## 1. Overview

Density ratio estimation is described as follows: for given two data samples $x$ and $y$ from unknown distributions $p(x)$ and $q(y)$ respectively, estimate $$w(x) = \frac{p(x)}{q(x)}$$ where $x$ and $y$ are $d$-dimensional real numbers.

The estimated density ratio function $w(x)$ can be used in many applications such as the inlier-based outlier detection [1] and covariate shift adaptation [2]. Other useful applications about density ratio estimation were summarized by Sugiyama et al. (2012) [3].

The package densratio provides a function densratio() that returns a result has the function to estimate density ratio compute_density_ratio().

For example,

set.seed(3)
x <- rnorm(200, mean = 1, sd = 1/8)
y <- rnorm(200, mean = 1, sd = 1/2)

library(densratio)
result <- densratio(x, y)
result
##
## Call:
## densratio(x = x, y = y, method = "uLSIF")
##
## Kernel Information:
##   Kernel type:  Gaussian RBF
##   Number of kernels:  100
##   Bandwidth(sigma):  0.1
##   Centers:  num [1:100, 1] 1.007 0.752 0.917 0.824 0.7 ...
##
## Kernel Weights(alpha):
##   num [1:100] 0.4044 0.0479 0.1736 0.125 0.0597 ...
##
## The Function to Estimate Density Ratio:
##   compute_density_ratio()

In this case, the true density ratio $w(x)$ is known, so we can compare $w(x)$ with the estimated density ratio $\hat{w}(x)$.

true_density_ratio <- function(x) dnorm(x, 1, 1/8) / dnorm(x, 1, 1/2)

w_hat <- result$compute_density_ratio(y) plot(y, w_hat) ### 3.2. Methods densratio() has method parameter that you can pass "uLSIF" or "KLIEP". • uLSIF (unconstrained Least-Squares Importance Fitting) is the default method. This algorithm estimates density ratio by minimizing the squared loss. You can find more information in Hido et al. (2011) [1]. • KLIEP (Kullback-Leibler Importance Estimation Procedure) is the anothor method. This algorithm estimates density ratio by minimizing Kullback-Leibler divergence. You can find more information in Sugiyama et al. (2007) [2]. The both methods assume that the denity ratio is represented by linear model: $$w(x) = \alpha_1 K(x, c_1) + \alpha_2 K(x, c_2) + ... + \alpha_b K(x, c_b)$$ where $$K(x, c) = \exp\left(\frac{-\|x - c\|^2}{2 \sigma ^ 2}\right)$$ is the Gaussian RBF. densratio() performs the two main jobs: • First, deciding kernel parameter$\sigma$by cross validation, • Second, optimizing kernel weights$\alpha$. As the result, you can obtain compute_density_ratio(). ### 3.3. Result and Paremeter Settings densratio() outputs the result like as follows: ## ## Call: ## densratio(x = x, y = y, method = "uLSIF") ## ## Kernel Information: ## Kernel type: Gaussian RBF ## Number of kernels: 100 ## Bandwidth(sigma): 0.1 ## Centers: num [1:100, 1] 1.007 0.752 0.917 0.824 0.7 ... ## ## Kernel Weights(alpha): ## num [1:100] 0.4044 0.0479 0.1736 0.125 0.0597 ... ## ## Regularization Parameter(lambda): ## ## The Function to Estimate Density Ratio: ## compute_density_ratio() • Kernel type is fixed by Gaussian RBF. • The number of kernels is the number of kernels in the linear model. You can change by setting kernel_num parameter. In default, kernel_num = 100. • Bandwidth(sigma) is the Gaussian kernel bandwidth. In default, sigma = "auto", the algorithms automatically select the optimal value by cross validation. If you set sigma a number, that will be used. If you set a numeric vector, the algorithms select the optimal value in them by cross validation. • Centers are centers of Gaussian kernels in the linear model. These are selected at random from the data sample x underlying a numerator distribution p_nu(x). You can find the whole values in result$kernel_info$centers. • Kernel weights are alpha parameters in the linear model. It is optimaized by the algorithms. You can find the whole values in result$alpha.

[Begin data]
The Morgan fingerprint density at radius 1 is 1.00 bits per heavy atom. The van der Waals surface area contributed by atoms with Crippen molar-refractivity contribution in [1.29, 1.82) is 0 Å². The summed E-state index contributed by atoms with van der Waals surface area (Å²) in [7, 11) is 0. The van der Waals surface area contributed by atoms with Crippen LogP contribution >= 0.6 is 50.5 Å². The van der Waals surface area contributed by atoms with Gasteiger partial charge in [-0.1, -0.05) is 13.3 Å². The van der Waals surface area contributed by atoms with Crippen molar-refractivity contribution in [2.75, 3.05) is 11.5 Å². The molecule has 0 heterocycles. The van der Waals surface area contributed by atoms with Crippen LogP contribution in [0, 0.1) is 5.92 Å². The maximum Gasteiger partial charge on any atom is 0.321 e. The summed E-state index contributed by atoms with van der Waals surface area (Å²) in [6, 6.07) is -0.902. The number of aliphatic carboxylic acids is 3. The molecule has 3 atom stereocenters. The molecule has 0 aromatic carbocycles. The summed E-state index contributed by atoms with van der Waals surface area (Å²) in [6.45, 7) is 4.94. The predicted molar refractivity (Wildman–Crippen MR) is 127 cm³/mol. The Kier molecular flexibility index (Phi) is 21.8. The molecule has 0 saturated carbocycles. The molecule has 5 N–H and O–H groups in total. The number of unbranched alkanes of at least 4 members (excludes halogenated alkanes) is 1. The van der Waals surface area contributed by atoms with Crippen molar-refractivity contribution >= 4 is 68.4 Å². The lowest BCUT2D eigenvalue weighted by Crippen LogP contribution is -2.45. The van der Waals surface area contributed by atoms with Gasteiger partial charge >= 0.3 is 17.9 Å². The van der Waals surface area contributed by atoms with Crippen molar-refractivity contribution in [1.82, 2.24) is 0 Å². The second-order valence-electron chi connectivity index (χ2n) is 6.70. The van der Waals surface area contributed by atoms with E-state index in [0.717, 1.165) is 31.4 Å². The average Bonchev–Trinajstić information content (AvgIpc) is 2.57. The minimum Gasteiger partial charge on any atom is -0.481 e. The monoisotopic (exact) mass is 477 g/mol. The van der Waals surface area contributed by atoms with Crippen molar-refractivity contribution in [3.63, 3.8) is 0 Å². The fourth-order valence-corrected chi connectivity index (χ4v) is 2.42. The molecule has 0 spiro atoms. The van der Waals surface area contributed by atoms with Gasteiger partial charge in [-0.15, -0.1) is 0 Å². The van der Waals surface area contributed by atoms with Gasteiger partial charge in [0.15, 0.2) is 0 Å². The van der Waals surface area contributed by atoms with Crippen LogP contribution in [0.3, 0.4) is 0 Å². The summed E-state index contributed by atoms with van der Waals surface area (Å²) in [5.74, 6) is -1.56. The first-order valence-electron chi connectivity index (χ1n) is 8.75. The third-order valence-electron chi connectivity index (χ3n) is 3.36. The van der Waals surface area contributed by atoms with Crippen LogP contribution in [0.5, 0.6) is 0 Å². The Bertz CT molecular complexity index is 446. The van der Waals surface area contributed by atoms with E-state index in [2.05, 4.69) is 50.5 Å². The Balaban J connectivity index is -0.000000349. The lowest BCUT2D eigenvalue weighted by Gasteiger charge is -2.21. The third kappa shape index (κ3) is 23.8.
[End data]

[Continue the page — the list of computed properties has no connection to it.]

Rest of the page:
• The funtion to estimate density ratio is named compute_density_ratio().

## 4. Multi Dimensional Data Samples

In the above, the input data samples x and y were one dimensional. densratio() allows to input multidimensional data samples as matrix.

For example,

library(densratio)
library(mvtnorm)

set.seed(71)
x <- rmvnorm(300, mean = c(1, 1), sigma = diag(1/8, 2))
y <- rmvnorm(300, mean = c(1, 1), sigma = diag(1/2, 2))

result <- densratio(x, y)
result
##
## Call:
## densratio(x = x, y = y, method = "uLSIF")
##
## Kernel Information:
##   Kernel type:  Gaussian RBF
##   Number of kernels:  100
##   Bandwidth(sigma):  0.316
##   Centers:  num [1:100, 1:2] 1.178 0.863 1.453 0.961 0.831 ...
##
## Kernel Weights(alpha):
##   num [1:100] 0.145 0.128 0.138 0.187 0.303 ...
##
## Regularization Parameter(lambda):  0.1
##
## The Function to Estimate Density Ratio:
##   compute_density_ratio()

Also in this case, we can compare the true density ratio with the estimated density ratio.

true_density_ratio <- function(x) {
dmvnorm(x, mean = c(1, 1), sigma = diag(1/8, 2)) /
dmvnorm(x, mean = c(1, 1), sigma = diag(1/2, 2))
}
estimated_density_ratio <- result\$compute_density_ratio

N <- 20
range <- seq(0, 2, length.out = N)
input <- expand.grid(range, range)
z_true <- matrix(true_density_ratio(input), nrow = N)
z_hat <- matrix(estimated_density_ratio(input), nrow = N)

par(mfrow = c(1, 2))
contour(range, range, z_true, main = "True Density Ratio")
contour(range, range, z_hat, main = "Estimated Density Ratio")

The dimensions of x and y must be same.

## 5. References

[1] Hido, S., Tsuboi, Y., Kashima, H., Sugiyama, M., & Kanamori, T. Statistical outlier detection using direct density ratio estimation. Knowledge and Information Systems 2011.

[2] Sugiyama, M., Nakajima, S., Kashima, H., von Bünau, P. & Kawanabe, M. Direct importance estimation with model selection and its application to covariate shift adaptation. NIPS 2007.

[3] Sugiyama, M., Suzuki, T. & Kanamori, T. Density Ratio Estimation in Machine Learning. Cambridge University Press 2012.